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2024 Senior Awards Ceremony
2024 Senior Awards Ceremony
Marializ Diaz June 7, 2024

Waterford High School’s 2024 Senior Awards Ceremony was held on Tuesday, June 4th.  The ceremony gave honor to many...

Camille Cadrello meeting her roommate for the first time after talking online.
Finding a Roommate
Saeeda Samed, Author • June 4, 2024

As the school year comes to an end, the 2024 Waterford seniors are getting ready to graduate and move on. In college,...

Michael Ellis: The Man, The Myth, The Legend
Michael Ellis: The Man, The Myth, The Legend
Saeeda Samed, Author • June 4, 2024

Inside the third floor computer room at Waterford High School resides veteran teacher Michael Ellis. This year marks Mr....

Arts vs. Academics in AP Course Selection

AP+English+11+students+enjoying+lunch+from+Freds+after+taking+a+field+trip+to+the+Montecristo+Cottage.
Stephanie Hartell
AP English 11 students enjoying lunch from Fred’s after taking a field trip to the Montecristo Cottage.

Waterford High School is home to 709 students, and of those 709, 135 students are currently enrolled in Advanced Placement Courses. However, taking into consideration grade requirements for AP courses, 25% of students grades 10-12 are currently enrolled in AP coursework. Additionally, 37% of the graduating Class of 2023 took an AP class at some point in their high school career.

The Advanced Placement program is offered through The College Board as an opportunity for high school students to earn college credits prior to attending a university. AP classes are also prepare teenagers for post-secondary education in terms of workload, subject material, and teaching styles. In May of the end of each school year, students who have taken these classes over the course of the year will take an AP exam, where scoring a 3 or higher will earn you credit at most college institutions.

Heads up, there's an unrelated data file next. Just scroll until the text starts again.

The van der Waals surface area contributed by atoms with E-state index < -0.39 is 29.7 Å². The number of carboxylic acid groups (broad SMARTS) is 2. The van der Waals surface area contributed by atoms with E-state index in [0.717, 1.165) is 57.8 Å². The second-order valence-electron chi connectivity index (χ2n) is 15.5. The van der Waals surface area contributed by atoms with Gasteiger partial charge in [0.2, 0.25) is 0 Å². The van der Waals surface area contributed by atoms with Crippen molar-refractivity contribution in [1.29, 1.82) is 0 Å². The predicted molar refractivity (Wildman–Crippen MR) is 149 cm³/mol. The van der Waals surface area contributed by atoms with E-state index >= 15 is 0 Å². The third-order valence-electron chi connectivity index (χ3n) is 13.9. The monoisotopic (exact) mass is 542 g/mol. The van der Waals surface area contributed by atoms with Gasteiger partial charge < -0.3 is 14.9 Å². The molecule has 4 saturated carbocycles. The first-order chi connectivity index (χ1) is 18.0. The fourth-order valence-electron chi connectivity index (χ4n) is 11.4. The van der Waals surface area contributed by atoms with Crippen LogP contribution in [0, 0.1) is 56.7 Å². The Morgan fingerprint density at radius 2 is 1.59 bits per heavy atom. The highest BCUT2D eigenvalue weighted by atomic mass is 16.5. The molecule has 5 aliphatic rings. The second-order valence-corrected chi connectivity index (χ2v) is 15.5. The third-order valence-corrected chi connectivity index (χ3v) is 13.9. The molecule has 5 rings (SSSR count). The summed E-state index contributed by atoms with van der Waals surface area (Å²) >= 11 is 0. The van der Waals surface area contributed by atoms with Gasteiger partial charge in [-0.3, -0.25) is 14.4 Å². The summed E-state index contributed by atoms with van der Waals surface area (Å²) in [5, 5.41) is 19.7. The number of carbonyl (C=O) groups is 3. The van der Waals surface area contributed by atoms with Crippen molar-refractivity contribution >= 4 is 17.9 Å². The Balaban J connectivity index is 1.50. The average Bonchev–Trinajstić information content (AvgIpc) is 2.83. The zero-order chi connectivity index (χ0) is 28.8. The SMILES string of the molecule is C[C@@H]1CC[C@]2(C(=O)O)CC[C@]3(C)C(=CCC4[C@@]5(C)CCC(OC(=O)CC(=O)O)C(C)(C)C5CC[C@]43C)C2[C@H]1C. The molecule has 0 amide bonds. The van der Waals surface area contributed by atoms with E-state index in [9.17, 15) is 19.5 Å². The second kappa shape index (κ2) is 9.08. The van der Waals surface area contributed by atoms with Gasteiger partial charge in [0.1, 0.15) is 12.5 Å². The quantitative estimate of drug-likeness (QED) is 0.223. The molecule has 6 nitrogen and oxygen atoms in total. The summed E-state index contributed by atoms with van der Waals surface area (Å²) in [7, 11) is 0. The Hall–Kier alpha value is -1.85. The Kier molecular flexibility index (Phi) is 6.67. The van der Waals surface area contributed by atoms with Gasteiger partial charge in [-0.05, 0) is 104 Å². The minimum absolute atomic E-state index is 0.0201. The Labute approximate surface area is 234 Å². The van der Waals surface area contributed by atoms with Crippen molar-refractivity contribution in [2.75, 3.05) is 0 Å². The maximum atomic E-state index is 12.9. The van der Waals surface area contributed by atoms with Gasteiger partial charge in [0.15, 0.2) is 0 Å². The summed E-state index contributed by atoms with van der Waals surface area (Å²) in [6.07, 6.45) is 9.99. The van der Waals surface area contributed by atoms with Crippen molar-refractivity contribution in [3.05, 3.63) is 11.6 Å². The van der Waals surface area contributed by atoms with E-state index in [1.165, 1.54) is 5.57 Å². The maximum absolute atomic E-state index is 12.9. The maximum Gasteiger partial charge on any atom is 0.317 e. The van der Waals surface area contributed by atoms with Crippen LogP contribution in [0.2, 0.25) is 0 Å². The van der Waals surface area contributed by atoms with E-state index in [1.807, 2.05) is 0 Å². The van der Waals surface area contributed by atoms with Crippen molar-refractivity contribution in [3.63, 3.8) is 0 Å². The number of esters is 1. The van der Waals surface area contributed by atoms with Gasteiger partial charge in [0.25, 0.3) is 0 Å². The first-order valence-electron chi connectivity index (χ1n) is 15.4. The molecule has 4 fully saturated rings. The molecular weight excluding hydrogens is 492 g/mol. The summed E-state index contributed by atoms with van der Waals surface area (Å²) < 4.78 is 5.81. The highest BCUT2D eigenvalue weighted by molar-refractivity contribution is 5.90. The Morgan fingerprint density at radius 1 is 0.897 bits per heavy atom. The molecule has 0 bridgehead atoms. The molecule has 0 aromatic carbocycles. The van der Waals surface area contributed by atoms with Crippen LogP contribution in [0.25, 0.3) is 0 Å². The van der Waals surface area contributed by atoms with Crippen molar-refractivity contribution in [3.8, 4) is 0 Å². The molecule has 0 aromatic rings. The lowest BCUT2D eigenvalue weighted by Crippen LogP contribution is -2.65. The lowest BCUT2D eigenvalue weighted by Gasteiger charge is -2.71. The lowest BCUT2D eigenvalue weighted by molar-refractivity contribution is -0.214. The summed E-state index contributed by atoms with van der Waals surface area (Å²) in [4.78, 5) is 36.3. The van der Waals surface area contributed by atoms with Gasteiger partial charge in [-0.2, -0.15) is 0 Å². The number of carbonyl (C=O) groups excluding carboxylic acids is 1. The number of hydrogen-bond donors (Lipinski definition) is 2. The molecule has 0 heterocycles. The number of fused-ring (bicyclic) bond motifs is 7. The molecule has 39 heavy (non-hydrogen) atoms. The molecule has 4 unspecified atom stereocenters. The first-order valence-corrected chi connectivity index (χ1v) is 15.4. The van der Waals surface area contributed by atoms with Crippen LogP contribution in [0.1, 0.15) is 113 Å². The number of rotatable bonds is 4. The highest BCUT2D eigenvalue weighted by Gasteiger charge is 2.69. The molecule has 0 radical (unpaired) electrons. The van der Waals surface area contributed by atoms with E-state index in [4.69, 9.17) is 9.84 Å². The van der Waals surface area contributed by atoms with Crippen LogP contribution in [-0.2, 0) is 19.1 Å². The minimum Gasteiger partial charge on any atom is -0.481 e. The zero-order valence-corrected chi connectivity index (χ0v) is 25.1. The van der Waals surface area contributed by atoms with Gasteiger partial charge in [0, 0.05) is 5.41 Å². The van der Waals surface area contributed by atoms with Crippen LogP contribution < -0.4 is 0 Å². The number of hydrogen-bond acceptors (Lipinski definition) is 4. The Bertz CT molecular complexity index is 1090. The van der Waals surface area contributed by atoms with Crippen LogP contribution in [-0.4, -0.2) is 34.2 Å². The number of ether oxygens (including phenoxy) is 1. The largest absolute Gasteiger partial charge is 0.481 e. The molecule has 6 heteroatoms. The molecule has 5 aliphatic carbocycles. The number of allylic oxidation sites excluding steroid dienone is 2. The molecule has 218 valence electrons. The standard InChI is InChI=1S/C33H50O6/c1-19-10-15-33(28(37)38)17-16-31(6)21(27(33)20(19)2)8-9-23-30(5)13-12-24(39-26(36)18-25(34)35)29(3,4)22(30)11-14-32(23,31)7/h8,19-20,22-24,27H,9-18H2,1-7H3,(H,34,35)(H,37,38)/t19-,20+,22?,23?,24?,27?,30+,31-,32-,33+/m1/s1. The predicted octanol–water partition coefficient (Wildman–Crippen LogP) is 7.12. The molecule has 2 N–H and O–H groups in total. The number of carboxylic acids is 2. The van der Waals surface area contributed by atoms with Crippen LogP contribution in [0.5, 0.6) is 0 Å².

At Waterford High School, there are a number of course options for AP students, with 14 AP courses overall. Similarly, there are 19 courses at East Lyme High School, APs, 13 at Robert E. Fitch High School, and 17 at Lyme-Old Lyme High School.

Senior Kayla Kelly reviewing AP material in the Lancer Library. (Lexie Hullivan)

Despite a somewhat comparable number of APs to local schools, there is a notable disparity in the types and subjects covered by courses. For instance, social studies is well-represented with courses such as AP US Government, AP US History, AP European History, and AP Psychology. Science students can choose between AP Environmental Science, AP Physics 1 and 2, and AP Chemistry, while the English and math departments have both of their respective courses currently affiliated with The College Board. However, WHS takes advantage of none of the AP art or design classes, or the AP Music Theory class.

Waterford High School is one of the few local high schools to not have AP Music Theory available. Lily Curtiss, Fitch High School senior, plans to attend college for musical theatre and will be receiving college credit for the AP Music Theory class she took last year. Curtiss says, “I am very musically inclined, so AP Music Theory was a class that I was excited about while also getting that college-level experience and credit.” Not all music-loving students are as fortunate as Curtiss.